The SARS-CoV, MERS-CoV, and SARS-CoV-2 sequences were obtained from Homo sapiens (host), while the BAT-CoV sequences were collected from eight different types of bats. The results of this study are described below.
For phylogenetic analysis of the different coronaviruses sequence, a maximum likelihood approach with 1000 bootstrapped values was used. The phylogenetic analysis revealed different lineages of coronaviruses. The whole genome-based phylogenetic analysis has shown MERS-CoV to belong to outgroup species while the other three were classified as ingroup species. Within the ingroup, two lineages were found, namely, a lineage consisting of SARS-CoV-2 and another consisting of SARS-CoV and BAT-CoV. The branches of the phylogenetic tree indicated that the SARS-CoV had diverged very early from the BAT-CoV. The tree also revealed an independent divergence of SARS-CoV-2 from the BAT-CoV. The phylogeny also showed SARS-CoV-2 to be more closely related with BAT-CoV and SARS-CoV than the MERS-CoV. The Simplot software was used to visualize the similarity plot between the four selected species. It revealed around 98% homology of BAT-CoV with the reference sequence, i.e., the Wuhan stain of SARS-CoV-2. However, 92% similarity was obtained between SARS-CoV and reference sequence, and 58% similarity between MERS-CoV and the Wuhan strain.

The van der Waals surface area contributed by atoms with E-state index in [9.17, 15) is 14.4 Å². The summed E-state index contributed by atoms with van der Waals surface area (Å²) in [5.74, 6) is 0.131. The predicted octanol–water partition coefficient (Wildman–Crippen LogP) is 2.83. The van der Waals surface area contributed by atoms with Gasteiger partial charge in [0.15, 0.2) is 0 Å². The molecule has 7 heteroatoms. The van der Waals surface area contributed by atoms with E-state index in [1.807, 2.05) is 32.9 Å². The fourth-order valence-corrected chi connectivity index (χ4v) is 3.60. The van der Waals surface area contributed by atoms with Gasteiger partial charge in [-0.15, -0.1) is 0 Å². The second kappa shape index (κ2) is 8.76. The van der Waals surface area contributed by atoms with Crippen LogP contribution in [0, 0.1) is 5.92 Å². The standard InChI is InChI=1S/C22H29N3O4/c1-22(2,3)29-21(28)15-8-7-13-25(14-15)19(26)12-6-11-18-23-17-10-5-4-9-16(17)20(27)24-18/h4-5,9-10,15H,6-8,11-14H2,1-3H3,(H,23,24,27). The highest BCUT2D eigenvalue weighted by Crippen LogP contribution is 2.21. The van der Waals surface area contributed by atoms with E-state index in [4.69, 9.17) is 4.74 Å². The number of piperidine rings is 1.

Analysis of genetic variants
A variant-based analysis showed that the MERS-CoV genome differed from the Wuhan reference strain at 134.21 sites, the BAT-CoV genome differed at 136.72 sites, the SARS-CoV genome differed at 26.64 sites, and the SARS-CoV-2 genome differed at 0.66 sites. Additionally, the current study also revealed that the probability of mutations at the missense sites of MERS-CoV and SARS-CoV-2 is higher compared to SARS-CoV and BAT-CoV. This is due to the reduced number of missense variations in SARS-CoV and BAT-CoV, which has occurred owing to selection pressure on missense sites.